Originally written for the Camp Nanowrimo blog this month!
That meme, right there? That explains a lot about who I am. I’ve got what some people call “high-functioning” anxiety, the kind that makes you a constantly over-wound spring but determined not to let anyone know that you’re screaming internally. I am a Slytherin, driven to achieve and to do so publicly — because if other people don’t know about it, does it even count? And if I’m not doing my best, if I’m not meeting all my goals and checking everything off my list, aren’t I just a lazy failure? Aren’t I letting myself down, and thus letting down literally everyone I’ve ever met?
Well, of course not. But the demon in my head doesn’t know that.
If any of that is sounding familiar, my sympathies. I know how rough it is. Here are a few things I keep in mind to help manage the mental chaos:
#1: Block off time for things that are not writing. This is hard especially when you’re on a deadline or trying to meet a daily Nano goal, but it’s a crucial thing to learn. Anxiety and stress quite literally fray your nerves, neurologically speaking. Your brain needs breaks, but if you’re like me, it’s tough to give your brain that permission. Lately, I’ve been using my bullet journal’s habit tracker to make sure I do things like read for pleasure, tend to my spirituality, and not fall asleep with my phone clutched in my hand. Checking things off on the habit tracker feels like achievement, which assuages the sense of “but if you’re not constantly working, you’re an unproductive loser”. I’m trying to redefine my broken brain’s perception of what productivity is — sometimes it has to be those things which feed your soul and keep you sane. That’s not an indulgence. It’s keeping yourself in top working order by giving your nerves a chance to rest and heal.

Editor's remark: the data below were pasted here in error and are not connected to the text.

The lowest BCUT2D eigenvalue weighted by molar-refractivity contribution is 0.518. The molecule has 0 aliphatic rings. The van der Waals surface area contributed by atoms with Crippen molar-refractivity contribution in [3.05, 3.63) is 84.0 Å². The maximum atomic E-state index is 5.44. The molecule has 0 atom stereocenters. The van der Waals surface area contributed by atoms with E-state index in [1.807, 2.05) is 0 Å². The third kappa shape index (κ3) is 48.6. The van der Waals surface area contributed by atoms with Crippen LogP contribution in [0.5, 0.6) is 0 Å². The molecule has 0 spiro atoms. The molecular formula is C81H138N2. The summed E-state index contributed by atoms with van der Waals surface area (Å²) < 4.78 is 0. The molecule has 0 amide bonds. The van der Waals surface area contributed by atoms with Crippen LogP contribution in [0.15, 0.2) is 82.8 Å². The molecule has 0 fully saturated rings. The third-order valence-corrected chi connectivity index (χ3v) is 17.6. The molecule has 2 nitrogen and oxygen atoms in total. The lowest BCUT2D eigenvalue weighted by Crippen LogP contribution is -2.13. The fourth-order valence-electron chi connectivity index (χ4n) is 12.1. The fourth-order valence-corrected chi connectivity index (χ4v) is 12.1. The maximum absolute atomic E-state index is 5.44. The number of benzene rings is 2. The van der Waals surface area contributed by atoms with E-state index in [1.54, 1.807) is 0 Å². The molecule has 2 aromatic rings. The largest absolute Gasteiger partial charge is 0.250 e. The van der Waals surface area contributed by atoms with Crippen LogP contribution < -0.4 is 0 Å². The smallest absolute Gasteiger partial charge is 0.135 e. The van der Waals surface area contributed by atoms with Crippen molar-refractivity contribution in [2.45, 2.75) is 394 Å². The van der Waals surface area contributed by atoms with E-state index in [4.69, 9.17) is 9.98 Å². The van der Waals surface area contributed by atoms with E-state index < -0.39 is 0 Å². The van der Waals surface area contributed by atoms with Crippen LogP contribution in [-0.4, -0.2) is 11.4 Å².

#2: Celebrate the small victories. If anxiety is something that makes you super goal-oriented, learn to find some smaller benchmarks in addition to the biggies. Your end goal might be finishing your Nano project, getting published, hitting the bestseller list — but quite apart from the aspects of those things which are outside of your immediate control, those goals are also always going to be delayed gratification. That can make the day-to-day grind a frustrating endeavor. Give you brain a nice dopamine hit by finding things to celebrate more often: hitting a sprint goal, writing a smashing paragraph, learning a new word. Finding things to take pride and joy in on a more regular basis has really helped me to remember that the major goals do not have to eat my entire life or define my sense of self.
#3: If you need more help, get it. Whatever form that help takes — medications, therapy, changes to your life. I wish I had done so much, much earlier. Instead, I struggled for fifteen years, unable to figure out why every so often, my life just seemed to spiral apart beyond my ability to cope with circumstances. Finally seeing a psychiatrist and getting prescriptions to help with anxiety, depression, and insomnia helped immeasurably. They didn’t change who I am — but they dialed the trouble down to a level I could actually manage. That, in turn, made it much easier to actually write. Needing help does not make you weak. Seeking it out is not an indulgence. Accepting it will not dull your creativity.
This anxiety is always going to be a part of me, and in some ways, I’m okay with that. I like being driven to achieve. But I’m also really glad that I’m learning ways to keep it from counterproductively destroying my ability to function. It’s an ongoing process, to be sure! But then, so am I. And that’s just fine.